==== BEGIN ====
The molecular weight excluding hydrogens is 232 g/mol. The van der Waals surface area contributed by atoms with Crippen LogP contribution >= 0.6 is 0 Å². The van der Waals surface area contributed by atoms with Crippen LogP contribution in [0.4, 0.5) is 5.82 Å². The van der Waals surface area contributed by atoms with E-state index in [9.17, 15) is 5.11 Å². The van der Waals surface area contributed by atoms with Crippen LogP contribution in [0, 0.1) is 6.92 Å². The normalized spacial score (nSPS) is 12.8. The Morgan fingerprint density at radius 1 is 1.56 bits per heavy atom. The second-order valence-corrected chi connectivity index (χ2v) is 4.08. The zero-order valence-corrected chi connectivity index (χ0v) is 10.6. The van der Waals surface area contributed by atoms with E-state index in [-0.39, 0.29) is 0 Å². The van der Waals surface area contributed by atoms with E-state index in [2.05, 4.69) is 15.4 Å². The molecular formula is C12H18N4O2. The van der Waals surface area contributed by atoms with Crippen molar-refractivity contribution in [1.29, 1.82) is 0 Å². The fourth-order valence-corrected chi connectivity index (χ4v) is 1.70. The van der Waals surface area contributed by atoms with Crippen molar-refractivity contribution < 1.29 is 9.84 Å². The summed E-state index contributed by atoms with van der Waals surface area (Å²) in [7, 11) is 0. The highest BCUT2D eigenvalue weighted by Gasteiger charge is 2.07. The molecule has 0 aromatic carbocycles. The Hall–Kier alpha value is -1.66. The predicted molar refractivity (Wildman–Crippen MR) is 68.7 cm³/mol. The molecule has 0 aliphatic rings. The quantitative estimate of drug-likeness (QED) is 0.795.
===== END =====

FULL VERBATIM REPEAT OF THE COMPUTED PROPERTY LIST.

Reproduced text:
The molecular weight excluding hydrogens is 232 g/mol. The van der Waals surface area contributed by atoms with Crippen LogP contribution >= 0.6 is 0 Å². The van der Waals surface area contributed by atoms with Crippen LogP contribution in [0.4, 0.5) is 5.82 Å². The van der Waals surface area contributed by atoms with E-state index in [9.17, 15) is 5.11 Å². The van der Waals surface area contributed by atoms with Crippen LogP contribution in [0, 0.1) is 6.92 Å². The normalized spacial score (nSPS) is 12.8. The Morgan fingerprint density at radius 1 is 1.56 bits per heavy atom. The second-order valence-corrected chi connectivity index (χ2v) is 4.08. The zero-order valence-corrected chi connectivity index (χ0v) is 10.6. The van der Waals surface area contributed by atoms with E-state index in [-0.39, 0.29) is 0 Å². The van der Waals surface area contributed by atoms with E-state index in [2.05, 4.69) is 15.4 Å². The molecular formula is C12H18N4O2. The van der Waals surface area contributed by atoms with Crippen molar-refractivity contribution in [1.29, 1.82) is 0 Å². The fourth-order valence-corrected chi connectivity index (χ4v) is 1.70. The van der Waals surface area contributed by atoms with Crippen molar-refractivity contribution < 1.29 is 9.84 Å². The summed E-state index contributed by atoms with van der Waals surface area (Å²) in [7, 11) is 0. The highest BCUT2D eigenvalue weighted by Gasteiger charge is 2.07. The molecule has 0 aromatic carbocycles. The Hall–Kier alpha value is -1.66. The predicted molar refractivity (Wildman–Crippen MR) is 68.7 cm³/mol. The molecule has 0 aliphatic rings. The quantitative estimate of drug-likeness (QED) is 0.795.